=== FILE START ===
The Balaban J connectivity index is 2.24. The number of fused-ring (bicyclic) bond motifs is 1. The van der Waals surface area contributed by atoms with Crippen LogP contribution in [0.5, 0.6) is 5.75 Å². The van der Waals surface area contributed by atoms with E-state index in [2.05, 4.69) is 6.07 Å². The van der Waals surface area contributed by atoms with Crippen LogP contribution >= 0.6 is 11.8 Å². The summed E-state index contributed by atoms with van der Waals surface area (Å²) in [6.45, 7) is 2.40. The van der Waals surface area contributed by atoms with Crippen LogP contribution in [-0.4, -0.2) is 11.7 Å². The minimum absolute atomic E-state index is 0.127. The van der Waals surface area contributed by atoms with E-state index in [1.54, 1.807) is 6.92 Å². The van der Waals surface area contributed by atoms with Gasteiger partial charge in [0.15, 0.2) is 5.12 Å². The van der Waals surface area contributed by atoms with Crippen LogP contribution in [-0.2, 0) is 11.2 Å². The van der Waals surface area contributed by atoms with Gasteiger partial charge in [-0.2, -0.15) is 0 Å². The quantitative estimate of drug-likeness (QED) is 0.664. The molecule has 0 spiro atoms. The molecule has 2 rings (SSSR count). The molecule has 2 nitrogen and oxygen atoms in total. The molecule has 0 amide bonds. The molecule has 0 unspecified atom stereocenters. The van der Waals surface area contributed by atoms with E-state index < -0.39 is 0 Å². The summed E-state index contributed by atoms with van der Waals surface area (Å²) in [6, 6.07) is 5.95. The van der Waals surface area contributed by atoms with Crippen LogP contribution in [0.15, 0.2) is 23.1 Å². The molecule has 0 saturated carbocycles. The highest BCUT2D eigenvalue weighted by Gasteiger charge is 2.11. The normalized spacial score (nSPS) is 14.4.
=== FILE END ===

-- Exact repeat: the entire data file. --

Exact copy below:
The Balaban J connectivity index is 2.24. The number of fused-ring (bicyclic) bond motifs is 1. The van der Waals surface area contributed by atoms with Crippen LogP contribution in [0.5, 0.6) is 5.75 Å². The van der Waals surface area contributed by atoms with E-state index in [2.05, 4.69) is 6.07 Å². The van der Waals surface area contributed by atoms with Crippen LogP contribution >= 0.6 is 11.8 Å². The summed E-state index contributed by atoms with van der Waals surface area (Å²) in [6.45, 7) is 2.40. The van der Waals surface area contributed by atoms with Crippen LogP contribution in [-0.4, -0.2) is 11.7 Å². The minimum absolute atomic E-state index is 0.127. The van der Waals surface area contributed by atoms with E-state index in [1.54, 1.807) is 6.92 Å². The van der Waals surface area contributed by atoms with Gasteiger partial charge in [0.15, 0.2) is 5.12 Å². The van der Waals surface area contributed by atoms with Crippen LogP contribution in [-0.2, 0) is 11.2 Å². The van der Waals surface area contributed by atoms with Gasteiger partial charge in [-0.2, -0.15) is 0 Å². The quantitative estimate of drug-likeness (QED) is 0.664. The molecule has 0 spiro atoms. The molecule has 2 rings (SSSR count). The molecule has 2 nitrogen and oxygen atoms in total. The molecule has 0 amide bonds. The molecule has 0 unspecified atom stereocenters. The van der Waals surface area contributed by atoms with E-state index < -0.39 is 0 Å². The summed E-state index contributed by atoms with van der Waals surface area (Å²) in [6, 6.07) is 5.95. The van der Waals surface area contributed by atoms with Crippen LogP contribution in [0.15, 0.2) is 23.1 Å². The molecule has 0 saturated carbocycles. The highest BCUT2D eigenvalue weighted by Gasteiger charge is 2.11. The normalized spacial score (nSPS) is 14.4.